Many restaurateurs and foodservice managers feel some level of anxiety at the prospect of serving food-allergic diners. The belief is that becoming allergy friendly will be a huge, expensive undertaking with no significant benefit to the operations’s bottom line. Actually, the opposite is true. In fact, there are a variety of "little things" that your operation can do to elevate its food allergy protocols and make a huge impact on safety, guest counts, loyalty, and profits. Some of these include:
Proactively asking diners if they have allergies. This is such a simple thing to execute that I'm surprised more places don't make it part of their basic protocol. By proactively inquiring whether your diners have food allergies, you've instantly shown that you care about their well-being and are willing to accommodate their needs, which will make a positive first impression among your customers—food-allergic or not.
Creating a communications plan. Once your server is notified of a guest's allergies, that information needs to reach the manager, chef and kitchen staff. This communication must clearly indicate which foods the guest must avoid. A manager or chef should then visit the food-allergic guest's table to double check their allergens and discuss how their meal will be specially prepared. Ensure that whatever communications protocol you put in place, it's well defined throughout the entire process—from front of the house, to manager and back of the house, back to server, and, ultimately, the guest.
Visually demonstrating allergy friendly meals. Some operations serve allergy friendly meals on different colored or different shaped plates (e.g., square instead of round). Others use frill picks to visually convey special meals. Whatever system you choose, alert your entire staff (and your customers) about what the frill picks and colored or square plates mean. This will help your staff and customers avoid accidentally mixing up meals.
Making simple food substitutions. The most accommodating operations are willing to provide food substitutions—such as dairy-free bread or egg-free pasta—for their guests with food allergies and intolerances. Stocking your kitchen with basic substitutions (such as soy milk, gluten-free pastas, nut-free oils, etc.) will make a huge difference in your ability to prepare allergy friendly meals and satisfy your food-allergic guests.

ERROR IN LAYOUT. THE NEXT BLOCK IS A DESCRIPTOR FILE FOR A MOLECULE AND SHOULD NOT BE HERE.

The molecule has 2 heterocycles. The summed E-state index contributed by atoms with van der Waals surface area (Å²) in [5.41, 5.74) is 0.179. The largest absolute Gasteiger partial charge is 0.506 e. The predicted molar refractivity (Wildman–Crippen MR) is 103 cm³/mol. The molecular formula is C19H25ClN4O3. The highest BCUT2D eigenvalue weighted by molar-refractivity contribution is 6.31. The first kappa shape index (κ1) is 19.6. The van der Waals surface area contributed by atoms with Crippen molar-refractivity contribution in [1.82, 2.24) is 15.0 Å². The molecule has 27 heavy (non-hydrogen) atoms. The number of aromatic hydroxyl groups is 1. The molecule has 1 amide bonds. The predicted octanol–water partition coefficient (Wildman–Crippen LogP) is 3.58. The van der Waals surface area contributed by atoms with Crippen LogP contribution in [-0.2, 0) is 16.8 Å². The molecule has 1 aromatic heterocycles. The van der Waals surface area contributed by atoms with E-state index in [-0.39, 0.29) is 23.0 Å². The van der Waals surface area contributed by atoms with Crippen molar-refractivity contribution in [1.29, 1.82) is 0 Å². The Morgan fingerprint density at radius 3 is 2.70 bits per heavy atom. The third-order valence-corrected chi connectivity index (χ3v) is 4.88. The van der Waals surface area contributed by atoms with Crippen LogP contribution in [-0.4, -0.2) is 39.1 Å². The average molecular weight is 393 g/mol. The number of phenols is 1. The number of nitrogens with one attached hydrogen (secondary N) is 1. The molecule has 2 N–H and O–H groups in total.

Check in with your guests. Make it part of your policy to have a manager bring allergy friendly meals to guests’ tables personally, check in with these guests during the meal and ensure the individuals are comfortable and satisfied. Emphasize how happy you are to accommodate food-allergic guests and reiterate your commitment to allergy friendly practices.
Embrace training and education. Food allergy training doesn't need to be expensive or time-consuming to be effective. Programs like ServSafe and MenuTrinfo have valuable information that help restaurants and operations of all sizes elevate their food allergy protocols. And many have benefitted from attending the AllergyEats Food Allergy Conference for Restaurateurs and Food Service Professionals, which offers actionable tips from best-in-class speakers. The next AllergyEats conference will be held on Tuesday, Oct. 21 in New York City.
Learning how to satisfy your food-allergic guests is not complex or expensive, yet the benefits to your business—and its bottom line—can be substantial.